2

I use biblatex with verbose-trad2 style and when I make a reference with a prenote ended with a dot i'd like it to see displayed "Ibid" with first letter capitalized as it is the case when there is no prenote. The example bellow explains the difference :

enter image description here

Thanks

  • 1
    Welcome to TeX.SE! Please give us more informations: Which documentclass do you use, which packages related to bibliography, which relevant options? Best would be a complete compilable code, a minimal working example (MWE). Don't forget to add two bib entries ... – Mensch Sep 7 '15 at 16:51
  • 1
    Try \footcite[Ipsum.\bibsentence][Lorem]{sigfridsson}. biblatex does differentiate between abbreviation dots and full stops (sentence end dots). With the standard setting \DeclareFieldFormat{prenote}{#1\isdot} all .s in the pre-note are treated as abbreviation dots and thus do not trigger capitalisation (this is presumably because often a pre-note might read "Cf." or so). If you want a . to always be a full stop in the pre-note you can use \DeclareFieldFormat{prenote}{#1}. – moewe Sep 7 '15 at 17:13
1

This is a feature of biblatex's punctuation tracker. A . can have two meanings for biblatex. It is either a dot to signify abbreviations or a full stop (period) to indicate the end of a sentence.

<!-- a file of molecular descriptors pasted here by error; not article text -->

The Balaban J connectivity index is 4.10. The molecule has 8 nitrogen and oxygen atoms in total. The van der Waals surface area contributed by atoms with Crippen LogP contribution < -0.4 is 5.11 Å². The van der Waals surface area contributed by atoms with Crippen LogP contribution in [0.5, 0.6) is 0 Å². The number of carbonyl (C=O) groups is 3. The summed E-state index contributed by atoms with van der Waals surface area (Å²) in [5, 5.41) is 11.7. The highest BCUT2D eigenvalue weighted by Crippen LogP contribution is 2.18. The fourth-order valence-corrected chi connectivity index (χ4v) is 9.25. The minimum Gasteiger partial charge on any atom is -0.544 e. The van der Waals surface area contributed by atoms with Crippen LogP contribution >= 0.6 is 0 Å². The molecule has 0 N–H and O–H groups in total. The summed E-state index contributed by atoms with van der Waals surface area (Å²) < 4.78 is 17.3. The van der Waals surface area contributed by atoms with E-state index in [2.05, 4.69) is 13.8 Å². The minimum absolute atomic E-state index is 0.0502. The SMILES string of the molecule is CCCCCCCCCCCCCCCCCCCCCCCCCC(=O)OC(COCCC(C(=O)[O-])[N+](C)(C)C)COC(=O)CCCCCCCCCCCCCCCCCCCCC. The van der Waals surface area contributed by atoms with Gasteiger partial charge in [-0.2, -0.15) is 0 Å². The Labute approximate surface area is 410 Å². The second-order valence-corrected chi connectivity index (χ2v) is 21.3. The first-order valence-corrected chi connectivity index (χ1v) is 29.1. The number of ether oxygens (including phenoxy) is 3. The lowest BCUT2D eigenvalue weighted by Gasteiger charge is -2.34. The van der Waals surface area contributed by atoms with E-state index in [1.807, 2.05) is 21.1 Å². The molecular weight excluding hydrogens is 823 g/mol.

A . is treated as a full stop by default; this behaviour can be reversed by issuing \isdot, then a preceding . is treated as an abbreviation dot.

In the prenote formatting (biblatex.def) we find

\DeclareFieldFormat{prenote}{#1\isdot}

So all . in a pre-note are seen as abbreviation dots, which makes sense since a prenote often contains a short abbreviation such as "Cf." or just a short word such as "see", but rarely an entire sentence.

There are two solutions here. One is a temporary solution in which you tell biblatex to capitalise the next word anyway

\footcite[Ipsum.\bibsentence][Lorem]{sigfridsson}

The second solution will globally switch the behaviour in prenotes to recognise . as full stops.

\DeclareFieldFormat{prenote}{#1}

Your Answer

By clicking “Post Your Answer”, you agree to our terms of service, privacy policy and cookie policy

Not the answer you're looking for? Browse other questions tagged or ask your own question.